NPI and the future challenges confronting the Global A&D Supply ChainAt Verify we are are in the unique position of interacting with almost all levels of the Aerospace and Defense supply chain. As part of our commitment to our customers and the industry itself, Verify produced a whitepaper aimed at uncovering the future state and challenges in aerospace and defense.

I sat down with Alan McIntosh, president & COO of Verify to discuss the whitepaper

Whitepaper interview:  June 25th 2019

HANK:
So Alan what was impetus behind creating this white paper?

ALAN:
We care passionately about our Aerospace and Defense Industry.  Given our unique industry insight, we are eager to contribute.

I believe our industry needs more thought leadership on the challenges the supply chain is facing right now.  The supply chain is certainly stressed.

HANK:
So what is causing these stresses in our industry?

ALAN:
Firstly, ongoing (dare I say chronic) problems with New Product Introduction – NPI.

When you see data on new product introductions – that up to 90% fail.  That is truly remarkable. Now this does not mean that 90% of the product fails … it means the NPI process failed.  For example – we did not get to a place we thought we were going to get to both on time and on budget.  Likely due to one or more of the 4 Re’s – re-design, re-work, replace, or reschedule.  We may finally get to a place where we have quality product but we will not get it on time and we will not get it on budget.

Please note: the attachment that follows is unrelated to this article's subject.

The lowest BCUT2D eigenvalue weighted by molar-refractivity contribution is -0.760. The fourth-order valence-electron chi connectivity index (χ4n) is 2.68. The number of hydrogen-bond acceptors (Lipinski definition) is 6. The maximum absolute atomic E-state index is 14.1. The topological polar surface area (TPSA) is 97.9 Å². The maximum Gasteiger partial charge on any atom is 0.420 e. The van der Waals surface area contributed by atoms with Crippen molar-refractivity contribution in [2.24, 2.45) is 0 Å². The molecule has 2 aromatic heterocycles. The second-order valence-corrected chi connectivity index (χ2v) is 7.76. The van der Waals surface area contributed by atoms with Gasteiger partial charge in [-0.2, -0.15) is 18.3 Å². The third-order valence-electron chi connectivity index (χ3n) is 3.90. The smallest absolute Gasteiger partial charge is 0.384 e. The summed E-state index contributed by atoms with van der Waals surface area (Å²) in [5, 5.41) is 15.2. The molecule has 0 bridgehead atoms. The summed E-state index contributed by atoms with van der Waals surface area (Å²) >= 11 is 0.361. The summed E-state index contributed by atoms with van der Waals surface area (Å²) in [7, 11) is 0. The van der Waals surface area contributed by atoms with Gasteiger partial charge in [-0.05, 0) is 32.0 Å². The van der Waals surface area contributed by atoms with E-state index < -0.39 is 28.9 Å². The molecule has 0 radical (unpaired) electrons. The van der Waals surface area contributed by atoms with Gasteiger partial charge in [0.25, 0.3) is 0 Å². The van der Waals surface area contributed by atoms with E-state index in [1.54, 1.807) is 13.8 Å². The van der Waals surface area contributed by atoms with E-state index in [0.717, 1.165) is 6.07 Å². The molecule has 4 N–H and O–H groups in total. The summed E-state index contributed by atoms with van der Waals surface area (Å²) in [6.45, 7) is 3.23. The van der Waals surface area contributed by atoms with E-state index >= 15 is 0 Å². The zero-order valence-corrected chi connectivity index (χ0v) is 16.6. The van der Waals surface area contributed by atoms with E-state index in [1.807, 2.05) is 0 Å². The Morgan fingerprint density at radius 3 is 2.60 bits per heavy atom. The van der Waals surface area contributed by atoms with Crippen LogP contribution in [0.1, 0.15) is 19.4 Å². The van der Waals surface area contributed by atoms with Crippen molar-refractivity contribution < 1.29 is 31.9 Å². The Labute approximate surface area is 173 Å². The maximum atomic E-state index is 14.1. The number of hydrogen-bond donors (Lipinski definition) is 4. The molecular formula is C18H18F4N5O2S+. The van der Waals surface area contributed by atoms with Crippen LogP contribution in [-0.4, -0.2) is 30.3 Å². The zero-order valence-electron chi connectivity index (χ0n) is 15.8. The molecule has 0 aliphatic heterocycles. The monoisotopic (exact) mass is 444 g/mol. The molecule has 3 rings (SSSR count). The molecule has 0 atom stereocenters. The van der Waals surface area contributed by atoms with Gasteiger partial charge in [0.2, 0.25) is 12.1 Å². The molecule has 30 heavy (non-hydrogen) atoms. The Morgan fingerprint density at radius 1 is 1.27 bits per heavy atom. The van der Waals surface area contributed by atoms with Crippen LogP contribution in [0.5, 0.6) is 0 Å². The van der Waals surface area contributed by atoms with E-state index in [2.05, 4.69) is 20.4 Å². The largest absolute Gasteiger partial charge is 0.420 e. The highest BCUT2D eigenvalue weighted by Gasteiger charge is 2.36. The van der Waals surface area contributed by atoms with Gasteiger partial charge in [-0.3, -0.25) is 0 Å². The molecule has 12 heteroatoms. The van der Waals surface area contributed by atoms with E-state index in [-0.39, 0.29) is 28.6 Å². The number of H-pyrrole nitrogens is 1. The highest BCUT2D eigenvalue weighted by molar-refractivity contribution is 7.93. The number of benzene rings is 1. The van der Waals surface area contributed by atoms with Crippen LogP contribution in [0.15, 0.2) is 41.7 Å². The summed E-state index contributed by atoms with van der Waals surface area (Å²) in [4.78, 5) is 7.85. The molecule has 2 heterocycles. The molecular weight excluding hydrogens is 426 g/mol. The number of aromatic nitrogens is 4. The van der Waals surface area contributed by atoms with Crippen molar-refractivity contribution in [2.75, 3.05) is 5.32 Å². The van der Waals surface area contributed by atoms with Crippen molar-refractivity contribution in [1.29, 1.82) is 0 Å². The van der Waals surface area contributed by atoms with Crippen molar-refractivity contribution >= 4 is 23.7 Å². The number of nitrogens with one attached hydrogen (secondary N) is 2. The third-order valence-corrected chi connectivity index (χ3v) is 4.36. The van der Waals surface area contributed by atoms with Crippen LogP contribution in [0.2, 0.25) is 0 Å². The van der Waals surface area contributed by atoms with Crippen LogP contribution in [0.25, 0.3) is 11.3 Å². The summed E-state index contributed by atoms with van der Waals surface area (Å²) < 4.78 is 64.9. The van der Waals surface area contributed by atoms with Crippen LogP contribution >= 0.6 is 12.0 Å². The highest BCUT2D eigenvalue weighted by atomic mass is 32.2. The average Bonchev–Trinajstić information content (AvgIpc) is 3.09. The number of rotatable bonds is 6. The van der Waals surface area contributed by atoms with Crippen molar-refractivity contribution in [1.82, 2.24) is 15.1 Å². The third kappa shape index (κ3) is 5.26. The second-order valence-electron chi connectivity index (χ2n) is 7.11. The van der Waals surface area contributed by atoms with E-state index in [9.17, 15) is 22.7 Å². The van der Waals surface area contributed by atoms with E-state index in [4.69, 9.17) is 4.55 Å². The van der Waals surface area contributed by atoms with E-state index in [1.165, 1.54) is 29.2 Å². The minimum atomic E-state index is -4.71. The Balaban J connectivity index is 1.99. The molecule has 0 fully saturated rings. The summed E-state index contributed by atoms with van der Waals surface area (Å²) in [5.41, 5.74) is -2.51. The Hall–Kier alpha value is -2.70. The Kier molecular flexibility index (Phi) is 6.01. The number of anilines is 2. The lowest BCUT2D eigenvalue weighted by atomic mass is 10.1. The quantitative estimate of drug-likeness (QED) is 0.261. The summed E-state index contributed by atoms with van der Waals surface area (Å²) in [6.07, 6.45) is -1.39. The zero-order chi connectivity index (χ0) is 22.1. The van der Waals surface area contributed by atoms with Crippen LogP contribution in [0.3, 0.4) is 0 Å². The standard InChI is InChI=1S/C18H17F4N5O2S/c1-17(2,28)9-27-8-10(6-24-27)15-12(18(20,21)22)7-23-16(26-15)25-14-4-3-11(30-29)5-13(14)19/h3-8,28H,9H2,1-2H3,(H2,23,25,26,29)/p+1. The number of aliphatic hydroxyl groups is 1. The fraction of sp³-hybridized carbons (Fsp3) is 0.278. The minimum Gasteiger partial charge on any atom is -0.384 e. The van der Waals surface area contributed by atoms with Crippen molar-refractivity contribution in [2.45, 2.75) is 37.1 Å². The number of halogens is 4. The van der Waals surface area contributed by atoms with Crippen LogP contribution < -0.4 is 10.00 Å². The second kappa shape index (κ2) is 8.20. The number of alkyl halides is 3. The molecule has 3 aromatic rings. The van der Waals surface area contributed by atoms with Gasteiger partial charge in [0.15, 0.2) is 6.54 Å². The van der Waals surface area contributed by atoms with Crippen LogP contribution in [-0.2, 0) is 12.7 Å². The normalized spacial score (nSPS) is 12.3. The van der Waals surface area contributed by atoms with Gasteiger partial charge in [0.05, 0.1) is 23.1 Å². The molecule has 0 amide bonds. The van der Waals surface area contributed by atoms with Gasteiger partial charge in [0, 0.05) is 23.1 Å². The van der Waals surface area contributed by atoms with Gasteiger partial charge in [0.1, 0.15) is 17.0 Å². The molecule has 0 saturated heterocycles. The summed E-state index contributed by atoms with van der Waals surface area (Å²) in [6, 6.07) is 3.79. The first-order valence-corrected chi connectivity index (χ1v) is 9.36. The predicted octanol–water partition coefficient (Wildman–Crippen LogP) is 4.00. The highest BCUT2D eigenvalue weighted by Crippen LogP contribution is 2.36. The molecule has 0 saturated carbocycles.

SO that’s remarkable and I think that’s kind of hidden and we’re accepting the fact it’s not working and we’re going to go into repeated NPI situations that continue to not work.

Secondly, the major changes to the compliance landscape and flow-down across our industry related to security, information assurance, and to a lesser extent – privacy.  Most of the supply chain is uncertain on how to proceed – and from what we hear most of the supply chain is likely non-compliant or even ready for compliance to these evolving requirements.

HANK:
… and what is industry doing about NPI and Compliance?

ALAN:
In terms of NPI, there has been good work done on Advanced Product Quality Planning (APQP) and Production Part Approval Process (PPAP) with the introduction of AS 9145.  Most major aerospace manufacturers in North America are in the process of adopting and invoking AS 9145 across their supply chain.

However, from what we see and hear our industry is not ready.  This is a major investment.  It needs to be planned.  We are also worried that we are starting to see varied interpretation on the standard from customers – similar to what we saw with AS9102 on First Article Inspection.

In terms of Compliance, there is a lot going on including Executive Order 13556; DFAR 252.204-7012; FAR 52.204-21; and NIST 800-171.  However, it seems less than coordinated.  Does the supply chain really understand what they are signing up for?  Is there clarity at government level? How do we measure readiness and compliance?  Is there a benchmark on time and investment?

HANK:
I noticed that the white paper refers to the SPM activities so can you expand on that more and how you got the data?

ALAN:
There are there distinct sources that we use to establish our data.